Shakespeare: A Wordsmith For All Seasons

Shakespeare’s unmatched linguistic prowess allowed him to coin and popularize a staggering number of words. It’s estimated that he introduced around 1,700 words to the English language—at least, his plays are the first recorded use of these words. Perhaps the greatest aspect of his literary legacy is his penchant for coining and popularizing numerous words that have seamlessly woven themselves into our everyday speech. Shakespeare’s invented words are incredibly diverse, and his willingness to manipulate language to fit his poetic needs was nothing short of revolutionary.

Brevity and Impact.
Shakespeare’s neologisms, or newly coined words, were often introduced to capture complex emotions, ideas, or concepts that previously lacked succinct expression. Take, for instance, the word “swagger,” derived from the Old English word “swagian,” which means “to sway.” Shakespeare transformed it into a verb laden with attitude, describing a bold, confident strut that reflects a certain arrogance.

Verbs, Nouns, and Everything In Between.
Shakespeare’s linguistic innovations were not restricted to one part of speech. From nouns and verbs to adjectives and adverbs, his linguistic innovation knew no bounds. He is credited with the first use of words like “gloomy,” “luggage,” “obscene,” and “frugal.” Moreover, he seamlessly transformed nouns into verbs and vice versa. Consider the word “gossip,” originally a noun referring to idle chatter between friends. Shakespeare ingeniously turned it into a verb, which we use today.

Sources Be Damned.
Shakespeare drew inspiration from a wide range of sources, and wasn’t afraid to borrow from other languages, adapting words to suit the needs of his works. The word “amiable,” for example, is derived from the Latin word “amabilis,” meaning lovable or friendly. Shakespeare adapted it to “amiable,” which now encapsulates a charming and pleasant demeanor.

Expressing Emotion: A Linguistic Kaleidoscope.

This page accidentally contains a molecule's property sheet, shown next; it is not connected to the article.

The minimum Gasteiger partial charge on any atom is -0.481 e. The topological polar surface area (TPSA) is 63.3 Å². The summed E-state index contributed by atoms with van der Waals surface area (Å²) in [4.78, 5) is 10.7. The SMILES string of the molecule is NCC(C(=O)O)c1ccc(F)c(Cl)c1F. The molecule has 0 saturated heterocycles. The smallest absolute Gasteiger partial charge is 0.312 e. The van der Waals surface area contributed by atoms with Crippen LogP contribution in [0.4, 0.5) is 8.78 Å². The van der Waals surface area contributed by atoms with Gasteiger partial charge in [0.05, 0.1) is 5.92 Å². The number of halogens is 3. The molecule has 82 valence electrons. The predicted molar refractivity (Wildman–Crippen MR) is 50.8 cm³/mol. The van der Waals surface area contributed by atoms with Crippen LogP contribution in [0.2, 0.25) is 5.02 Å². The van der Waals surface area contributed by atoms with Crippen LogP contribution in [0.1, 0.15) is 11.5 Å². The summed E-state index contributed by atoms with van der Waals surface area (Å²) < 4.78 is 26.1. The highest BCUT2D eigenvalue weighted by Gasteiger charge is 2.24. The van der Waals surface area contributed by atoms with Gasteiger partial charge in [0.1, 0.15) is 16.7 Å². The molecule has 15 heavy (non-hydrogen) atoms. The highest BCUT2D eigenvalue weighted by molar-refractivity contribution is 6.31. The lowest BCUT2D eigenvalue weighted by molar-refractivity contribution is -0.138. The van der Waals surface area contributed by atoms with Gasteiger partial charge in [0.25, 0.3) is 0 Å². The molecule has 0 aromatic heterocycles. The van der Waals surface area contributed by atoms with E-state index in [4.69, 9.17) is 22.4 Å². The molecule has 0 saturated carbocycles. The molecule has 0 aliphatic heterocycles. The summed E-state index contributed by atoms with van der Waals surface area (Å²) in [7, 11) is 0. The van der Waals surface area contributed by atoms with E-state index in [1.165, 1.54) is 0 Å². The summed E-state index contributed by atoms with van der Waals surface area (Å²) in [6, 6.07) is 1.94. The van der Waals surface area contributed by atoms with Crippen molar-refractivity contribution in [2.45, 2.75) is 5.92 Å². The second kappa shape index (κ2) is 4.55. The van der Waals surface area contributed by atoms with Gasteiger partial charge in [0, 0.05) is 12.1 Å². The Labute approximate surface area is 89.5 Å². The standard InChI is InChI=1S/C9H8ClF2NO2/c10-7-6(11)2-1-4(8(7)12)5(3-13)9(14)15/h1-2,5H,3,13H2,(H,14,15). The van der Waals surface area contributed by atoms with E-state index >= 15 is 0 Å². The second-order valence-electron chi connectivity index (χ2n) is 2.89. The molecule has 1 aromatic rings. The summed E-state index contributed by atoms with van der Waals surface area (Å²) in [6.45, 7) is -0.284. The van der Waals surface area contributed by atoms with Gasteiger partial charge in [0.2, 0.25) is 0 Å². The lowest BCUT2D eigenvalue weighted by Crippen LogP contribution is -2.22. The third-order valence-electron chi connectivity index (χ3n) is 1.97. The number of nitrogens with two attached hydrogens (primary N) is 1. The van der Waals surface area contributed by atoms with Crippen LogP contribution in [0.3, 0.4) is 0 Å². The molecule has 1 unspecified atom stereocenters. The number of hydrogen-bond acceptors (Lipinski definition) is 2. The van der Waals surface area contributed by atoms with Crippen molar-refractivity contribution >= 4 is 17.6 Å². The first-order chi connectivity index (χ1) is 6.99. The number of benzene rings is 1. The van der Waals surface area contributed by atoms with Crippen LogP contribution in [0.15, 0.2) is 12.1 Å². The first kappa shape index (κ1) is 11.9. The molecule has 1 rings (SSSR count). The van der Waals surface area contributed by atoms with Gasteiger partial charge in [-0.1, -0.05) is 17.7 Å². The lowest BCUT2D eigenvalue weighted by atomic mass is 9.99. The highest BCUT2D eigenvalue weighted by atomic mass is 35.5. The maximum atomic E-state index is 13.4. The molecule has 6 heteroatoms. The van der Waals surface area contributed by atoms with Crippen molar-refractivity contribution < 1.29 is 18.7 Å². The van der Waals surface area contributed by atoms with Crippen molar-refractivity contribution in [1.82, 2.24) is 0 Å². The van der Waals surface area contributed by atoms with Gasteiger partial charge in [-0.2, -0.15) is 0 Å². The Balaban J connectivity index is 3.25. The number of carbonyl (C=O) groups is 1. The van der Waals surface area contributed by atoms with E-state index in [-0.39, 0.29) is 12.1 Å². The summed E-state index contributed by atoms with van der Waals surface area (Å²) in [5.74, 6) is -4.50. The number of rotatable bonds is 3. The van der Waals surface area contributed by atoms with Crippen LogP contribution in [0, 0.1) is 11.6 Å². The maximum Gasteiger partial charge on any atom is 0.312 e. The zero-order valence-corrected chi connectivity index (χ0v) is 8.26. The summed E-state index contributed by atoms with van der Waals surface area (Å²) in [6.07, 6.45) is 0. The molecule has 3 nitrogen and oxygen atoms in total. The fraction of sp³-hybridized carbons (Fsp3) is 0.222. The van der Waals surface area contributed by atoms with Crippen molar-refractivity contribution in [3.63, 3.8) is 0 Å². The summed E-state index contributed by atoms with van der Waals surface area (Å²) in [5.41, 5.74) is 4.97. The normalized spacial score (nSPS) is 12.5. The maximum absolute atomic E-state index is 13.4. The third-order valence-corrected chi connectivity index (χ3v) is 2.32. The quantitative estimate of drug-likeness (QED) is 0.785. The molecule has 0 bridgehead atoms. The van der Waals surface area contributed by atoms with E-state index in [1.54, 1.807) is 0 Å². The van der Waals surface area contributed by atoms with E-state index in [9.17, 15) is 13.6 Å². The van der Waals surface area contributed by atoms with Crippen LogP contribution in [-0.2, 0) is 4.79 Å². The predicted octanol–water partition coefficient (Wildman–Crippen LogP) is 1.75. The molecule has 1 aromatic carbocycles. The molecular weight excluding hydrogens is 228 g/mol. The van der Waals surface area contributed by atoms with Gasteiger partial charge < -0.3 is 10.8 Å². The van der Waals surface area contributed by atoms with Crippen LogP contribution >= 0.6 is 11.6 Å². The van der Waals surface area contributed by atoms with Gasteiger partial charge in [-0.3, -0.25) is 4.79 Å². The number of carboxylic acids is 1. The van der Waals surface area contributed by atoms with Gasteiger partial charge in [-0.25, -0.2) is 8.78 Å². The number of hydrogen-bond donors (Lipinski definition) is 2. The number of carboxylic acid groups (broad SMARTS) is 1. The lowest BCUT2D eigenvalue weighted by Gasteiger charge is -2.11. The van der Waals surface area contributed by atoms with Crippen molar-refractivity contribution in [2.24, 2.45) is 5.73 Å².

Shakespeare’s command over language allowed him to convey emotions with exquisite precision. The word “eyeball,” originally meaning the ball of the eye, took on metaphorical significance through his usage. In A Midsummer Night’s Dream, he employs the word to convey the intensity of a gaze, forever altering how we describe the act of looking deeply into someone’s eyes.

Commonplace to Extraordinary.
Shakespeare’s skill lay in taking mundane words and giving them new life and layers of meaning. He turned the word “bandit,” derived from the Italian “bandito,” into a synonym for outlaw or criminal. Similarly, the word “dwindle” was derived from the Old English “dwindan,” but it was Shakespeare’s use that popularized its current meaning of diminishing or shrinking.

Unfixing Earthbound Roots.
Shakespeare often crafted new words by altering existing ones or by adding prefixes and suffixes to root words. This allowed him to capture emotions, actions, and concepts in complex ways. For instance, to coin the word “dishearten,” he combined the word “hearten” with the prefix “dis-” to create a term that vividly conveys the idea of being overwhelmed and emotionally spent. One scholar posits that he completely invented the prefix “un-,” meaning the words “unfortunate,” “unpleasant,” and “unhandsome” exist thanks to Shakespeare.